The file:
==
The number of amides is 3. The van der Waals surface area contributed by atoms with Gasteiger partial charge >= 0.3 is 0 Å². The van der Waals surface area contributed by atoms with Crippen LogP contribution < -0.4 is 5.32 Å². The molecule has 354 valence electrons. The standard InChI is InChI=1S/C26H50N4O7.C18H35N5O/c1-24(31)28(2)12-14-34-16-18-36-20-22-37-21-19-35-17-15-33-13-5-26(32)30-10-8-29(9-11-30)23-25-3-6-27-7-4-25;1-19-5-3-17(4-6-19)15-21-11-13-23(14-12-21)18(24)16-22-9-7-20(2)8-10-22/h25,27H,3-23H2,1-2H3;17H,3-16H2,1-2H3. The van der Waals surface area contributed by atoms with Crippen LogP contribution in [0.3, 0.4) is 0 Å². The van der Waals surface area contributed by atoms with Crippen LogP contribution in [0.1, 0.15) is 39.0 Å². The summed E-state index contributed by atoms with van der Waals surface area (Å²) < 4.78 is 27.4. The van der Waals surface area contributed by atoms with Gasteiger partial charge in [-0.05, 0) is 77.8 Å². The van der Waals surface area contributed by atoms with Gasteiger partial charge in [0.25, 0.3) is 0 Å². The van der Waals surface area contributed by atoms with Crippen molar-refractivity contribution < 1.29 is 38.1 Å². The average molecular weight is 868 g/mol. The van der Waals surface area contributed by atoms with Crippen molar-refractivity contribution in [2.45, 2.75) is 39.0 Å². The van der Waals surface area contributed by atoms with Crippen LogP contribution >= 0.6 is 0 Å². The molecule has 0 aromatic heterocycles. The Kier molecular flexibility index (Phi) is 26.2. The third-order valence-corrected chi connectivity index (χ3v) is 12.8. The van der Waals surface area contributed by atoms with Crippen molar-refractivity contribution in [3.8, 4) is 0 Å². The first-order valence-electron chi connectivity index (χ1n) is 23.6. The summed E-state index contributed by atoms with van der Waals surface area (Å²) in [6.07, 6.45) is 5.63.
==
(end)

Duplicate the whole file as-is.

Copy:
The number of amides is 3. The van der Waals surface area contributed by atoms with Gasteiger partial charge >= 0.3 is 0 Å². The van der Waals surface area contributed by atoms with Crippen LogP contribution < -0.4 is 5.32 Å². The molecule has 354 valence electrons. The standard InChI is InChI=1S/C26H50N4O7.C18H35N5O/c1-24(31)28(2)12-14-34-16-18-36-20-22-37-21-19-35-17-15-33-13-5-26(32)30-10-8-29(9-11-30)23-25-3-6-27-7-4-25;1-19-5-3-17(4-6-19)15-21-11-13-23(14-12-21)18(24)16-22-9-7-20(2)8-10-22/h25,27H,3-23H2,1-2H3;17H,3-16H2,1-2H3. The van der Waals surface area contributed by atoms with Crippen LogP contribution in [0.3, 0.4) is 0 Å². The van der Waals surface area contributed by atoms with Crippen LogP contribution in [0.1, 0.15) is 39.0 Å². The summed E-state index contributed by atoms with van der Waals surface area (Å²) < 4.78 is 27.4. The van der Waals surface area contributed by atoms with Gasteiger partial charge in [-0.05, 0) is 77.8 Å². The van der Waals surface area contributed by atoms with Gasteiger partial charge in [0.25, 0.3) is 0 Å². The van der Waals surface area contributed by atoms with Crippen molar-refractivity contribution < 1.29 is 38.1 Å². The average molecular weight is 868 g/mol. The van der Waals surface area contributed by atoms with Crippen molar-refractivity contribution in [2.45, 2.75) is 39.0 Å². The van der Waals surface area contributed by atoms with Crippen LogP contribution >= 0.6 is 0 Å². The molecule has 0 aromatic heterocycles. The Kier molecular flexibility index (Phi) is 26.2. The third-order valence-corrected chi connectivity index (χ3v) is 12.8. The van der Waals surface area contributed by atoms with Crippen molar-refractivity contribution in [3.8, 4) is 0 Å². The first-order valence-electron chi connectivity index (χ1n) is 23.6. The summed E-state index contributed by atoms with van der Waals surface area (Å²) in [6.07, 6.45) is 5.63.